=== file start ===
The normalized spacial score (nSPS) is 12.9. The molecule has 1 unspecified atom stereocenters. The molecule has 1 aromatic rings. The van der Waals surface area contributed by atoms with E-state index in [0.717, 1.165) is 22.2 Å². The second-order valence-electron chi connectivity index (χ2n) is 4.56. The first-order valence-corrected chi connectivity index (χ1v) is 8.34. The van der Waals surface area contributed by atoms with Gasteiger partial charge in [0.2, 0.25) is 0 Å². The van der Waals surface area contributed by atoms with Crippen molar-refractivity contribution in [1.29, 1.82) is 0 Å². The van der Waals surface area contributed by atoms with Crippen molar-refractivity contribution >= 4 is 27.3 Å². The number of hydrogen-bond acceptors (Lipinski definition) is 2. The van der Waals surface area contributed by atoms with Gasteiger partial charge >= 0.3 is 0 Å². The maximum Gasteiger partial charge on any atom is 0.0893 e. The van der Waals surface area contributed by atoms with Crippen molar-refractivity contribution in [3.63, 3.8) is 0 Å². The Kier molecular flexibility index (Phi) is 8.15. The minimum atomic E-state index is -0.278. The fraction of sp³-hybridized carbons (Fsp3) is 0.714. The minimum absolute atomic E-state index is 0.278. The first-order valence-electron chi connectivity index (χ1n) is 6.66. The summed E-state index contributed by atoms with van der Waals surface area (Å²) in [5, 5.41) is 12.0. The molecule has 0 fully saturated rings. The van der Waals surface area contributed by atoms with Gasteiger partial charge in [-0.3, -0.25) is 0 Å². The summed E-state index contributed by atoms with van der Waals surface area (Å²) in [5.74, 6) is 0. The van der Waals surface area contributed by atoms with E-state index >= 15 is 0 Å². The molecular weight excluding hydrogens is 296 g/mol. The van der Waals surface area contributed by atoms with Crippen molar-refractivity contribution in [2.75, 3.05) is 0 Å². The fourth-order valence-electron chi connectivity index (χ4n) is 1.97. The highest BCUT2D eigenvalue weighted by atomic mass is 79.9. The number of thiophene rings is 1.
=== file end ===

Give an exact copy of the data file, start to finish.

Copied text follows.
The normalized spacial score (nSPS) is 12.9. The molecule has 1 unspecified atom stereocenters. The molecule has 1 aromatic rings. The van der Waals surface area contributed by atoms with E-state index in [0.717, 1.165) is 22.2 Å². The second-order valence-electron chi connectivity index (χ2n) is 4.56. The first-order valence-corrected chi connectivity index (χ1v) is 8.34. The van der Waals surface area contributed by atoms with Gasteiger partial charge in [0.2, 0.25) is 0 Å². The van der Waals surface area contributed by atoms with Crippen molar-refractivity contribution in [1.29, 1.82) is 0 Å². The van der Waals surface area contributed by atoms with Crippen molar-refractivity contribution >= 4 is 27.3 Å². The number of hydrogen-bond acceptors (Lipinski definition) is 2. The van der Waals surface area contributed by atoms with Gasteiger partial charge >= 0.3 is 0 Å². The maximum Gasteiger partial charge on any atom is 0.0893 e. The van der Waals surface area contributed by atoms with Crippen molar-refractivity contribution in [3.63, 3.8) is 0 Å². The Kier molecular flexibility index (Phi) is 8.15. The minimum atomic E-state index is -0.278. The fraction of sp³-hybridized carbons (Fsp3) is 0.714. The minimum absolute atomic E-state index is 0.278. The first-order valence-electron chi connectivity index (χ1n) is 6.66. The summed E-state index contributed by atoms with van der Waals surface area (Å²) in [5, 5.41) is 12.0. The molecule has 0 fully saturated rings. The van der Waals surface area contributed by atoms with Gasteiger partial charge in [-0.3, -0.25) is 0 Å². The summed E-state index contributed by atoms with van der Waals surface area (Å²) in [5.74, 6) is 0. The van der Waals surface area contributed by atoms with E-state index >= 15 is 0 Å². The molecular weight excluding hydrogens is 296 g/mol. The van der Waals surface area contributed by atoms with Crippen molar-refractivity contribution in [2.75, 3.05) is 0 Å². The fourth-order valence-electron chi connectivity index (χ4n) is 1.97. The highest BCUT2D eigenvalue weighted by atomic mass is 79.9. The number of thiophene rings is 1.